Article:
Dalston is an Ancient Parish in the county of Cumberland.
Other places in the parish include: Cumdivock, Hawkesdale, and Buckabank.
Parish church: St. Michael
Parish registers begin:
- Parish registers: 1570
- Bishop’s Transcripts: 1589
Nonconformists include: Church of Jesus Christ of Latter-day Saints and Wesleyan Methodist Association.
- Carlisle St Mary
- Carlisle St Cuthbert
- Great Orton
- Raughton Head
- Castle Sowerby
The Imperial Gazetteer of England & Wales 1870
DALSTON, a township, a parish, and a sub-district, in Carlisle district, Cumberland. The township lies on the river Caldew, adjacent to the Carlisle and Maryport railway, 4½ miles SW by S of Carlisle; and has a station on the railway, and a post office under Carlisle. Real property, £2,835. Pop., 884. Houses, 172. The parish contains also the townships of Buckabank, Ivegill, Hawkesdale, Cumdivock, and Raughton and Gatesgill. Acres, 10,870. Real property, £19,849. Pop., 2,568. Houses, 516. The property is much subdivided. The manor belongs to the Bishop of Carlisle. Rose Castle is the Bishop’s seat, and will be separately noticed. Dalston Hall, now a farm-house, was a castellated seat of the Dalstons. There are cotton factories and collieries. There are also a Roman camp, a barrow, and remains of a Druidical circle. The living is a vicarage in the diocese of Carlisle. Value, £283. Patron, the Bishop of Carlisle. The church has a curious bell-gable, and is tolerable. A sculptured stone cross is near it. Dr. Paley was vicar from 1774 till 1793. The vicarage of Ivegill is a separate benefice. There are a Wesleyan chapel, and charities £56. The sub-district contains also Orton parish, and part of St. Mary. Acres, 17,078. Pop., 3,865. Houses, 762.
Source: The Imperial Gazetteer of England & Wales [Wilson, John M]. A. Fullarton & Co. N. d. c. [1870-72].
A Topographical Dictionary of England 1848
DALSTON (St. Michael), a parish, in the union of Carlisle, ward, and E. division of the county, of Cumberland; comprising the townships of Buckabank, Cumdivock, Dalston, Hawkesdale, and Raughton with Gaitsgill, and the chapelry of Highhead; and containing 2874 inhabitants, of whom 1024 are in the township of Dalston, 4½ miles (S. S. W.) from Carlisle. This place, from various circumstances, appears to have been visited by the Romans; and from some extensive quarries of freestone here, it is supposed a great part of the stone used for building the Roman wall from Carlisle to Bowness was dug; an opinion confirmed by the discovery, about the middle of the last century, of a Roman inscription on the face of a rock, and by the vestiges of three Roman encampments, that exist in the neighbourhood. Rose Castle, in the parish, is supposed to have been the principal residence of the bishops of Carlisle from the year 1228: in 1322 it was burnt by Robert Bruce, and, about 1366, was twice attacked and ravaged by the Scots. Before the civil war in the seventeenth century, the building formed a complete quadrangle, had five towers, and was surrounded by a turreted wall. In 1648, being then held for the king, it was attacked by General Lambert, and taken by storm; shortly afterwards, the Duke of Hamilton’s army was here reinforced by that under Sir Marmaduke Langdale, and the castle, after having been used as a prison for the royalists, was burnt by order of Major Cholmeley. Since the Restoration it has been rebuilt, and improved by successive prelates. The parish comprises about 10,850 acres; the surface, though hilly, is not mountainous, and the valleys are watered by the river Caldew, which, after receiving the Raugh and the Ive, gives name to a beautiful vale. Stone of excellent quality is found, and at Shalk are some very extensive quarries: the cotton manufacture is carried on to a considerable extent, there being several mills; and an iron and plating forge is conducted on a large scale, for spades and implements of husbandry. The village is well built, and at the eastern extremity is an ancient cross, raised on a flight of steps, and bearing several coats of arms; a customary market is held on Friday, and the village is a polling-place for the eastern division of the county. The living is a vicarage, valued in the king’s books at £8. 18. 1½.; net income, £201; patron and appropriator, the Bishop. The church was rebuilt about a century ago. At Highhead is a separate incumbency. There is a place of worship for Wesleyans; and a school, rebuilt in 1815, is endowed with £33 per annum. Remains exist of a Druidical circle about thirty yards in circumference. The celebrated Dr. Paley was vicar of Dalston from 1774 to 1793.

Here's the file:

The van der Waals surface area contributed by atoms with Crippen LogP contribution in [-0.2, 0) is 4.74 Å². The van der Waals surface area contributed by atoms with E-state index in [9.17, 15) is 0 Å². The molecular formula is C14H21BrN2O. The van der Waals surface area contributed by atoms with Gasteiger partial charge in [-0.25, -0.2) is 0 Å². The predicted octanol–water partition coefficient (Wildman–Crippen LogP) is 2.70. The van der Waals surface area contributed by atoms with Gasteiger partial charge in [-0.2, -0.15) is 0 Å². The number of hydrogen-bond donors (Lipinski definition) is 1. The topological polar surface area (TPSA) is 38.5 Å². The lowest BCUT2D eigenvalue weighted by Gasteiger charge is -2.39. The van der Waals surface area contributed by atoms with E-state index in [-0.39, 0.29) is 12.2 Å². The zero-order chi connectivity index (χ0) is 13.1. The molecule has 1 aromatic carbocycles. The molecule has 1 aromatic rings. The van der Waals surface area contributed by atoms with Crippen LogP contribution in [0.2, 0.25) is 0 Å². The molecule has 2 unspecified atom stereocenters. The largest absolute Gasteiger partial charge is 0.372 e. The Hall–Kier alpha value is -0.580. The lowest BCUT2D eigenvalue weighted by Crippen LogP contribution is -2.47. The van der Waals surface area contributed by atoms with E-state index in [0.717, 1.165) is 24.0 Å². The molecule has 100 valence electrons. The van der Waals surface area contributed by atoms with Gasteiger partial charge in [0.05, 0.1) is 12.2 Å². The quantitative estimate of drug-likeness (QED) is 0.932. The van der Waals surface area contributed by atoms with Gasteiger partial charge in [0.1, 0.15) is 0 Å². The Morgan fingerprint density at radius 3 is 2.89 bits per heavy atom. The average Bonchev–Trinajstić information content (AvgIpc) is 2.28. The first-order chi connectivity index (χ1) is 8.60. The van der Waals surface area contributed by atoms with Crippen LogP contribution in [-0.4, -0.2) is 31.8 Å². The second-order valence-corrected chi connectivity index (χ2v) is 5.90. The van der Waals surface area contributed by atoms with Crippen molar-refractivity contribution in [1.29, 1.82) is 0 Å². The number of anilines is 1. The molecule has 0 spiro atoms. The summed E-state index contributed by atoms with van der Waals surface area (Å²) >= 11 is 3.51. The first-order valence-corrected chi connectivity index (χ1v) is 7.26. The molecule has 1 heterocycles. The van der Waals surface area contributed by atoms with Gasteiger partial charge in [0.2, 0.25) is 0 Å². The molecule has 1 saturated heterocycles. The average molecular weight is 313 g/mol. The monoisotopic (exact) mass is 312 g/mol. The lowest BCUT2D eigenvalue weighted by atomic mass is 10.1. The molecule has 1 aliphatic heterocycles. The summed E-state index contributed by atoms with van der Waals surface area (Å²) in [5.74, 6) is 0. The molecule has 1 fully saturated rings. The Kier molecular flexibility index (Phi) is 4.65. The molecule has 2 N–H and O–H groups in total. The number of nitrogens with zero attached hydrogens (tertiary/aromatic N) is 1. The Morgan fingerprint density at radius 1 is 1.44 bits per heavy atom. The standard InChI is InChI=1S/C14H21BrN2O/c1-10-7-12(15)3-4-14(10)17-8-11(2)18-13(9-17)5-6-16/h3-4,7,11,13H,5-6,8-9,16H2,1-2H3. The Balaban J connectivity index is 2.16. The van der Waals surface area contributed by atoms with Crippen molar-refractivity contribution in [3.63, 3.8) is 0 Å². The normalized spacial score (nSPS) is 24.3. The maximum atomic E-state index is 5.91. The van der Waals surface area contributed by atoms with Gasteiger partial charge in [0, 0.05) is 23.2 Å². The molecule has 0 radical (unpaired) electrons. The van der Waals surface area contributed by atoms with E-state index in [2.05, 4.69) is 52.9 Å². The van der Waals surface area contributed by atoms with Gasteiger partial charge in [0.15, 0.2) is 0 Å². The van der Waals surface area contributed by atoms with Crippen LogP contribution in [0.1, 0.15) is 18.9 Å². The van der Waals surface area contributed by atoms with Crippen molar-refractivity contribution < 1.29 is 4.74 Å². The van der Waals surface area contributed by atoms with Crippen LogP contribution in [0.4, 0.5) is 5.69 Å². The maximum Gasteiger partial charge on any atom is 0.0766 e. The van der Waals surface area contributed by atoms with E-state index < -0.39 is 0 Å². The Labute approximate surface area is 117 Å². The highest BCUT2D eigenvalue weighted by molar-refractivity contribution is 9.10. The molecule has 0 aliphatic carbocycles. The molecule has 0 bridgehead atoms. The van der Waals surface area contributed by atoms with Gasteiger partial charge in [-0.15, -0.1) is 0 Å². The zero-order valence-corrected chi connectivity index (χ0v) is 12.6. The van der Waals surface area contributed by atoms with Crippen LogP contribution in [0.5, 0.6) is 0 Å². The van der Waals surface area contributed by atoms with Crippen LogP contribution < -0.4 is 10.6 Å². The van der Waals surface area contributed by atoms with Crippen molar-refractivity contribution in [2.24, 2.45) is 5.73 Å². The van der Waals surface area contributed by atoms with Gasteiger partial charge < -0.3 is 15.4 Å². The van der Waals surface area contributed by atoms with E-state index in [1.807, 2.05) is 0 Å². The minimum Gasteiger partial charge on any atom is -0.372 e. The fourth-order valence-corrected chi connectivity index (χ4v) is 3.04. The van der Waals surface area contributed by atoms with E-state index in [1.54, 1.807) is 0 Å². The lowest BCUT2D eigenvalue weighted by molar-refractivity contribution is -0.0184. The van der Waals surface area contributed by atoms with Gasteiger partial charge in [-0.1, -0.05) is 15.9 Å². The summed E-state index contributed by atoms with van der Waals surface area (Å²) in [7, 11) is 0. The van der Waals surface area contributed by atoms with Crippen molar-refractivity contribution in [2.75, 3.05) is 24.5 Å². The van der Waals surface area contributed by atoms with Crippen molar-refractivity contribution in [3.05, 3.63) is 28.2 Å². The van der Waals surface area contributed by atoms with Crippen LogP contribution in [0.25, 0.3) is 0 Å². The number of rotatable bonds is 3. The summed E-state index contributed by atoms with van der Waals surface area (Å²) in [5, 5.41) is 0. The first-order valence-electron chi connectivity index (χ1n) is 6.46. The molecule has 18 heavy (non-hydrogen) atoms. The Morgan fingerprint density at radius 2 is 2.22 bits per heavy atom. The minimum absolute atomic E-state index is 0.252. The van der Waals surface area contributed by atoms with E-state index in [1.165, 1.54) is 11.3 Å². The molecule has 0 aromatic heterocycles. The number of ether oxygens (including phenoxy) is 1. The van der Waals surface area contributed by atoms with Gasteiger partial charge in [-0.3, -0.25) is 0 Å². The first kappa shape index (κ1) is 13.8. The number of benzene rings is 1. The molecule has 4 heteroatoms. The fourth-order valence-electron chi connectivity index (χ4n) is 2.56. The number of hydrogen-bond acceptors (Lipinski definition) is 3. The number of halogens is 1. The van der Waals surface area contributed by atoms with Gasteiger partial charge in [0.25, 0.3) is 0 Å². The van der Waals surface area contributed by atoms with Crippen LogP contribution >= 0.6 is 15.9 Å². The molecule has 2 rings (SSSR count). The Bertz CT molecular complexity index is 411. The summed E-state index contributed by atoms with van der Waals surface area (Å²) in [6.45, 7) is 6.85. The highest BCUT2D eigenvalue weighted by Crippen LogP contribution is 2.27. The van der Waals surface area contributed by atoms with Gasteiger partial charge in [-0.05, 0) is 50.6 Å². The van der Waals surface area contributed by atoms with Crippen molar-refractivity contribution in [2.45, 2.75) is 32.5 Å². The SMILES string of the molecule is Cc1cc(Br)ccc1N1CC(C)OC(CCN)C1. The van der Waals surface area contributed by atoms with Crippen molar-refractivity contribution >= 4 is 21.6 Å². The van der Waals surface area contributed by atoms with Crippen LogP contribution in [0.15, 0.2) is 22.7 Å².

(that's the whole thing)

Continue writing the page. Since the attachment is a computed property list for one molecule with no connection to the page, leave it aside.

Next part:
Source: A Topographical Dictionary of England by Samuel Lewis 1848
Cumberland Archives & Family History Groups
Records for England
Births and Baptism Records
War and Conflict
Civil Registration District: Carlisle
Probate Court: Court of the Bishop of Carlisle (Episcopal Consistory)
Rural Deanery: Carlisle
Poor Law Union: Carlisle
Hundred: Cumberland Ward